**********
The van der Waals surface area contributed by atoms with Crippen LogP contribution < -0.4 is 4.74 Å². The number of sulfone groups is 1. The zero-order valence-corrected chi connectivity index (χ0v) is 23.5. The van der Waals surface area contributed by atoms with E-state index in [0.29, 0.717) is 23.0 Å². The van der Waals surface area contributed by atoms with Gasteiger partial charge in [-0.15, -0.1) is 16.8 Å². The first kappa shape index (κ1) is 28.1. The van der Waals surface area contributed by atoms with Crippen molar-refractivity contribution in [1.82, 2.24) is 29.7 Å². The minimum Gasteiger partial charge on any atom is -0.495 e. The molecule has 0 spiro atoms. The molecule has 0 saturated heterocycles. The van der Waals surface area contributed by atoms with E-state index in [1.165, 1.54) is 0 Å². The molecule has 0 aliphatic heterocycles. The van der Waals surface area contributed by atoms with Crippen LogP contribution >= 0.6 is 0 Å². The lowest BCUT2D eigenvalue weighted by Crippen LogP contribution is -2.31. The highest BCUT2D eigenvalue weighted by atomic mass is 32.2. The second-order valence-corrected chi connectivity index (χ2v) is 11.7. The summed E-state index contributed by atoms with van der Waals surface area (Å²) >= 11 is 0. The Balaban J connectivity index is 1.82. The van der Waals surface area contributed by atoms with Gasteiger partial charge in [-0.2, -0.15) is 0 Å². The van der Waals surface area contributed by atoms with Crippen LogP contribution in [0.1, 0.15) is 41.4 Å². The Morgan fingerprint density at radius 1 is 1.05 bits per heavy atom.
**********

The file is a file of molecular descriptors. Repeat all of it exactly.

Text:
The van der Waals surface area contributed by atoms with Crippen LogP contribution < -0.4 is 4.74 Å². The number of sulfone groups is 1. The zero-order valence-corrected chi connectivity index (χ0v) is 23.5. The van der Waals surface area contributed by atoms with E-state index in [0.29, 0.717) is 23.0 Å². The van der Waals surface area contributed by atoms with Gasteiger partial charge in [-0.15, -0.1) is 16.8 Å². The first kappa shape index (κ1) is 28.1. The van der Waals surface area contributed by atoms with Crippen molar-refractivity contribution in [1.82, 2.24) is 29.7 Å². The minimum Gasteiger partial charge on any atom is -0.495 e. The molecule has 0 spiro atoms. The molecule has 0 saturated heterocycles. The van der Waals surface area contributed by atoms with E-state index in [1.165, 1.54) is 0 Å². The molecule has 0 aliphatic heterocycles. The van der Waals surface area contributed by atoms with Crippen LogP contribution >= 0.6 is 0 Å². The lowest BCUT2D eigenvalue weighted by Crippen LogP contribution is -2.31. The highest BCUT2D eigenvalue weighted by atomic mass is 32.2. The second-order valence-corrected chi connectivity index (χ2v) is 11.7. The summed E-state index contributed by atoms with van der Waals surface area (Å²) >= 11 is 0. The Balaban J connectivity index is 1.82. The van der Waals surface area contributed by atoms with Gasteiger partial charge in [-0.2, -0.15) is 0 Å². The van der Waals surface area contributed by atoms with Crippen LogP contribution in [0.1, 0.15) is 41.4 Å². The Morgan fingerprint density at radius 1 is 1.05 bits per heavy atom.